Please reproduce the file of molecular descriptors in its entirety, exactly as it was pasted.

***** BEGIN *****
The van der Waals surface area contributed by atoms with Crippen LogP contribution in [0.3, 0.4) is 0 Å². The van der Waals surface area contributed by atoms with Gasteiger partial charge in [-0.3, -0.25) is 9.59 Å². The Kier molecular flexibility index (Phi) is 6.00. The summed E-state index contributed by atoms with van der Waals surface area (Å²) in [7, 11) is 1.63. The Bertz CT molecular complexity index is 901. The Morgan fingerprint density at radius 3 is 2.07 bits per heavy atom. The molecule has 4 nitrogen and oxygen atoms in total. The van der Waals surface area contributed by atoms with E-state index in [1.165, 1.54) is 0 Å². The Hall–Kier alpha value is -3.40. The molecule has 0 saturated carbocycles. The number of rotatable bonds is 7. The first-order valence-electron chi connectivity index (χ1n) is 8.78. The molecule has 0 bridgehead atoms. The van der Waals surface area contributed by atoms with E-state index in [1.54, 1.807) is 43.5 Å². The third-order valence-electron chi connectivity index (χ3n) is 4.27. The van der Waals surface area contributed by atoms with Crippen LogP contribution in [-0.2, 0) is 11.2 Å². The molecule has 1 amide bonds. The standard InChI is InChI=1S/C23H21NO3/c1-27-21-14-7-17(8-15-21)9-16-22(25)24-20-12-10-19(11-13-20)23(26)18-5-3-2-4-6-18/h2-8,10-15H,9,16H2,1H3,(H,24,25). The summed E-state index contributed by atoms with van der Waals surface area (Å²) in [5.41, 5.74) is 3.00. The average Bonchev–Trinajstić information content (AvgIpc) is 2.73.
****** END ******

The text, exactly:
The van der Waals surface area contributed by atoms with Crippen LogP contribution in [0.3, 0.4) is 0 Å². The van der Waals surface area contributed by atoms with Gasteiger partial charge in [-0.3, -0.25) is 9.59 Å². The Kier molecular flexibility index (Phi) is 6.00. The summed E-state index contributed by atoms with van der Waals surface area (Å²) in [7, 11) is 1.63. The Bertz CT molecular complexity index is 901. The Morgan fingerprint density at radius 3 is 2.07 bits per heavy atom. The molecule has 4 nitrogen and oxygen atoms in total. The van der Waals surface area contributed by atoms with E-state index in [1.165, 1.54) is 0 Å². The Hall–Kier alpha value is -3.40. The molecule has 0 saturated carbocycles. The number of rotatable bonds is 7. The first-order valence-electron chi connectivity index (χ1n) is 8.78. The molecule has 0 bridgehead atoms. The van der Waals surface area contributed by atoms with E-state index in [1.54, 1.807) is 43.5 Å². The third-order valence-electron chi connectivity index (χ3n) is 4.27. The van der Waals surface area contributed by atoms with Crippen LogP contribution in [-0.2, 0) is 11.2 Å². The molecule has 1 amide bonds. The standard InChI is InChI=1S/C23H21NO3/c1-27-21-14-7-17(8-15-21)9-16-22(25)24-20-12-10-19(11-13-20)23(26)18-5-3-2-4-6-18/h2-8,10-15H,9,16H2,1H3,(H,24,25). The summed E-state index contributed by atoms with van der Waals surface area (Å²) in [5.41, 5.74) is 3.00. The average Bonchev–Trinajstić information content (AvgIpc) is 2.73.